It is illegal to operate your vehicle with an alcohol level of 0.08 percent or higher. If arrested for a second driving under the influence offense, you face both a criminal proceeding and a Department of Motor Vehicles hearing. Your driver's license suspension is automatic with the California DMV unless you request the hearing. During the hearing, the hearing officer will establish the charges against you. You will need an experienced DUI defense lawyer to challenge the charges, especially because a second-time DUI offender is likely to be treated more harshly compared to a first-time offender. Let our legal team at the Orange County DUI Defense Lawyer handle the administrative and legal complexity of the hearing and seek a favorable outcome for you.
An Overview of California DUI License Suspension
One of the penalties you might face after being arrested for driving under the influence in California is the withdrawal of the driving privileges. A second DUI offense in Orange County does not always mean your driver's license will be withdrawn. The suspension is not always automatic, and with the assistance of an experienced DUI attorney, you can win. To prevent the suspension of the license, you should do the following:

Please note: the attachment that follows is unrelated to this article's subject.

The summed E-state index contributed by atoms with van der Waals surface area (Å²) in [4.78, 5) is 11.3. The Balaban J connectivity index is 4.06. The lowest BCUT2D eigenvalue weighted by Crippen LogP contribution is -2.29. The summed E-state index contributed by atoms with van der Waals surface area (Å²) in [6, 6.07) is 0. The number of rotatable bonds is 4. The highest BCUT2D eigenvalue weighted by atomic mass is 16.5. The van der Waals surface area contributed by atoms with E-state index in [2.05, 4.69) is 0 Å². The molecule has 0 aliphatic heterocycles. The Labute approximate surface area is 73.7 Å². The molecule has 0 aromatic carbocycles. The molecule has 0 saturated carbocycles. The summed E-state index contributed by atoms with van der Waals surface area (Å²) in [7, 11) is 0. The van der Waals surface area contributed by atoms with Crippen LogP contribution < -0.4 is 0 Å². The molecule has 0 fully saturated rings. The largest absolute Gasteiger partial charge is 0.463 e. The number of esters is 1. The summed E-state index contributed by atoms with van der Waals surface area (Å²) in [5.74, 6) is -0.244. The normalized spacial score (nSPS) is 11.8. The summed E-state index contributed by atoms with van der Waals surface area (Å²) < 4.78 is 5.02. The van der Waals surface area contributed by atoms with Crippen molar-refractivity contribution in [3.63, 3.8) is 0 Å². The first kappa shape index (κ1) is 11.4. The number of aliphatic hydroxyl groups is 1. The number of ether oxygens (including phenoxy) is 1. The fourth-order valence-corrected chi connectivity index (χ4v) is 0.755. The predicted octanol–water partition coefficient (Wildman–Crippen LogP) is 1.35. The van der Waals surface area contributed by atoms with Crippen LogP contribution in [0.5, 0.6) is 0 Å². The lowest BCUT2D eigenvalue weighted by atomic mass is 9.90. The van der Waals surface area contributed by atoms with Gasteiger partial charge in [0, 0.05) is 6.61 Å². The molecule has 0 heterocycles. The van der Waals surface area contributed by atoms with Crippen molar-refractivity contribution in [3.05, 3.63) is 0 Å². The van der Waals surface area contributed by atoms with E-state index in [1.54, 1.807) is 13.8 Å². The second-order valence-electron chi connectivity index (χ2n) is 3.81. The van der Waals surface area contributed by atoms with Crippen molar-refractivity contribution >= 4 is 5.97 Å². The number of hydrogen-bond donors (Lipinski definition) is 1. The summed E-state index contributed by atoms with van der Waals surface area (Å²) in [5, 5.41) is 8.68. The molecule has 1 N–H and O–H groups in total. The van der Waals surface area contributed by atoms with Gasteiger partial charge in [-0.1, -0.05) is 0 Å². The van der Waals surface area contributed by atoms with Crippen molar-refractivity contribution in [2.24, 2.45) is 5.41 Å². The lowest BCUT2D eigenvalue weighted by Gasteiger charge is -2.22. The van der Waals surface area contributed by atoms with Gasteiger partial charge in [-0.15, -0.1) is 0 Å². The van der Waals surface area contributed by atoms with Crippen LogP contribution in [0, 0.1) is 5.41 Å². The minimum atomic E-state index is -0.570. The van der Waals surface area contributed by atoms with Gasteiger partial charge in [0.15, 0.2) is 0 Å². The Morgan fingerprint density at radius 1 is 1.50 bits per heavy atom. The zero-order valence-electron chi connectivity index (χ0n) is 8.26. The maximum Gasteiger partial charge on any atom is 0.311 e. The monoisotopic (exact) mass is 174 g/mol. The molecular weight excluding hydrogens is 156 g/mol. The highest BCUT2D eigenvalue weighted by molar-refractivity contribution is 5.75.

- Avoid not requesting or losing a Department of Motor Vehicles hearing, or
- Avoid a drunk driving conviction in court
Read the article to learn more about DMV license suspension and how your competent attorney can help you.
Court-triggered Driver's License Suspension
You are likely to face a two-year license suspension if you have a previous wet reckless or drunk driving conviction within the look-back period (ten-years). However, the judge doesn't impose the suspension.
Rather, after being found guilty, the court informs the California Department of Motor Vehicles, which will impose your suspension.
Through plea bargain negotiations, you can get your DUI charges reduced to a lesser offense like reckless driving that stops the court-triggered driver's license suspension.
Please note, per Senate Bill 1046 (2018), the DMV will allow you to continue enjoying your driving privileges provided that you install an ignition interlock device in your motor vehicle.
If your driving under the influence case proceeds to court and the outcome is a hung jury, not guilty verdict, or mistrial, you will certainly avoid the suspension.
DMV License Suspension After a Second DUI Offense
If you are accused of DUI for the second time, the DMV will try to suspend your driver's license due to an administrative per se violation (APS).
Following your arrest, the arresting police officer will take away your license and offer you a Notice of Suspension. Usually, the Notice of Suspension is a pink piece of paper. The document will serve as your temporary driver's license for thirty days. Additionally, it will notify you that you have a right to request a California DMV hearing to stop the license suspension. However, the hearing should be requested ten days from the date of your arrest.
Held at the DMV office, a Department of Motor Vehicles hearing is an administrative hearing. It is designed to determine whether your driving privilege should be withdrawn for some time or not.